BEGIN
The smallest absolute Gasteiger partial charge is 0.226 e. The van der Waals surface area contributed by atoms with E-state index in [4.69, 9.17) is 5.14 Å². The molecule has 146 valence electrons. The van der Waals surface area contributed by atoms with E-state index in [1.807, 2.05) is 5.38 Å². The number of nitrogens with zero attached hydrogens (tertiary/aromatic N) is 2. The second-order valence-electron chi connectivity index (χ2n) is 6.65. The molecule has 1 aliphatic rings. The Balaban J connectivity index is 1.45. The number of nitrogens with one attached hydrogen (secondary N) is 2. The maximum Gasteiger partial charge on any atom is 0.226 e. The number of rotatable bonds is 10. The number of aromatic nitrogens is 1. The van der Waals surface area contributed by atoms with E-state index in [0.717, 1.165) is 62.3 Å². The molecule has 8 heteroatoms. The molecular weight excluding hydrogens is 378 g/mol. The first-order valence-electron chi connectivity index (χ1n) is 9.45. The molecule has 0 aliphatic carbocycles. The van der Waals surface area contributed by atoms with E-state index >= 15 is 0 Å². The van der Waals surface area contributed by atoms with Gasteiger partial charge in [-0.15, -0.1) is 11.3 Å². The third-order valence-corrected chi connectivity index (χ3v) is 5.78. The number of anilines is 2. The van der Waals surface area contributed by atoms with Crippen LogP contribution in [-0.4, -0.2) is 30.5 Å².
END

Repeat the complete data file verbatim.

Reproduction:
The smallest absolute Gasteiger partial charge is 0.226 e. The van der Waals surface area contributed by atoms with E-state index in [4.69, 9.17) is 5.14 Å². The molecule has 146 valence electrons. The van der Waals surface area contributed by atoms with E-state index in [1.807, 2.05) is 5.38 Å². The number of nitrogens with zero attached hydrogens (tertiary/aromatic N) is 2. The second-order valence-electron chi connectivity index (χ2n) is 6.65. The molecule has 1 aliphatic rings. The Balaban J connectivity index is 1.45. The number of nitrogens with one attached hydrogen (secondary N) is 2. The maximum Gasteiger partial charge on any atom is 0.226 e. The number of rotatable bonds is 10. The number of aromatic nitrogens is 1. The van der Waals surface area contributed by atoms with E-state index in [0.717, 1.165) is 62.3 Å². The molecule has 8 heteroatoms. The molecular weight excluding hydrogens is 378 g/mol. The first-order valence-electron chi connectivity index (χ1n) is 9.45. The molecule has 0 aliphatic carbocycles. The van der Waals surface area contributed by atoms with E-state index >= 15 is 0 Å². The van der Waals surface area contributed by atoms with Gasteiger partial charge in [-0.15, -0.1) is 11.3 Å². The third-order valence-corrected chi connectivity index (χ3v) is 5.78. The number of anilines is 2. The van der Waals surface area contributed by atoms with Crippen LogP contribution in [-0.4, -0.2) is 30.5 Å².